Now, back to the journey: I was diagnosed in 2004 with diabetes, type 2 and a few months later chronic kidney disease. I found a nephrologist and continued on the journey by losing weight and controlling the diabetes with oral meds. I took Procrit shots along the way for the anemia for a while.

In 2008, I started having issues with the gallbladder which were difficult to diagnose. My local GI did not think I needed surgery, but I did. I was referred to surgeon and gallbladder was removed. At this time, I was diagnosed with cirrhosis of liver. This was because of NASH. I have been obese most of my life, even as a child. I would diet and lose weight and then gain it back. The dreadful yo-yo dieting disease.

In 2010, I was on vacation and hospitalized due to the anemia. I was admitted and underwent testing for the cause, then, underwent my first blood transfusions. I was scared out of my mind. Luckily, I was visiting my sister and had family nearby. During this hospital stay, I was told I needed liver and kidney transplant; my first words to doctor was send me to Mayo-Florida camput and the work began for my evaluation.

After a few months of waiting, we went for evaluation. After evaluation in the fall, I was added to transplant list in January 2011. I continued with my health issues and found local GI and nephrologist that I trusted better than others. These two doctors took really good care of me during this whole time and continue today. I struggled with the issues related to liver/kidney disease and was in and out of hospital.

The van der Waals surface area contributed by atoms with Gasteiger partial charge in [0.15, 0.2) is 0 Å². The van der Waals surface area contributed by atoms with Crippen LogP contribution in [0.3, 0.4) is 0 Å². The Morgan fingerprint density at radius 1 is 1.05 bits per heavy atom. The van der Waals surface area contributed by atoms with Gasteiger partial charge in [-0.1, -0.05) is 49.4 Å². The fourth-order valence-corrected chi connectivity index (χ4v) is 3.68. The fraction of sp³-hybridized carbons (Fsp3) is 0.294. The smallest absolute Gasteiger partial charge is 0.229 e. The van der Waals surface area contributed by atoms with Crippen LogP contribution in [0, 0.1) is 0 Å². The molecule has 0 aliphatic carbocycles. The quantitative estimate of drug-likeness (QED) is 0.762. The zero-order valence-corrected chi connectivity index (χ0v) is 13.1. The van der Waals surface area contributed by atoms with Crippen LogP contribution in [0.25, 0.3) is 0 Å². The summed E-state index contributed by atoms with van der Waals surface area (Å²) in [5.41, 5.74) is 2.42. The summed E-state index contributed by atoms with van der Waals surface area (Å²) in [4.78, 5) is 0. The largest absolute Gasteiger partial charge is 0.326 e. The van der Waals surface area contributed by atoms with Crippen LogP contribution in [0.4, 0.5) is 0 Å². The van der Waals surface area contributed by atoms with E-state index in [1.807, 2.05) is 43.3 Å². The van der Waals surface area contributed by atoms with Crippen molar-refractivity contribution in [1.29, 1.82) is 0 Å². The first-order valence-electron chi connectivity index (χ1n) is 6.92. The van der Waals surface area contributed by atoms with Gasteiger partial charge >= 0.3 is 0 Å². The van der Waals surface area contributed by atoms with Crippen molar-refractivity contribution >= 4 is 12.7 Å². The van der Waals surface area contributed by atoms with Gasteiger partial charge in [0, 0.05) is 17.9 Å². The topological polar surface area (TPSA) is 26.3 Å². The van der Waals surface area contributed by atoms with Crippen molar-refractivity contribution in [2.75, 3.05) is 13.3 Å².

I mentioned earlier that I had the TIPS procedure done and went downhill pretty fast, then to transplant in July 2011. Along the way, I met so many people who tagged along in my journey. I could not have had better care.

I had mentioned about my ICU stay earlier; I wanted to say also that I grew very close to my transplant team and nurses. The staff was very gracious about letting me have same nurses day after day, and I believe this was because I was blind and the trust issues I was having. I could recognize voices of the ones I knew and it was very comforting. This also helped with my long hospitalization.

About 3 weeks out from transplant, I underwent another surgery due to infection and liver hematoma. I returned to ICU with an open belly wound (same incision line) with wound VAC. I also started PT and OT. There were many days that I just did not feel I could walk or perform the OT exercises. Somehow, one just has to push themselves to do it.

As I stated earlier, I had an NG tube place prior to transplant; actually, it clogged 3 times and was replaced twice. The third time my doctor removed it and told me I would have to eat. I still was on the vent with trach, and this eating thing was really scarry for me. Of course, I had the speaking valve and wore it while eating. I hated it because I felt like I was suffocating. It was so wonderful when they removed the trach for good and placed a bandage over it. I could talk again.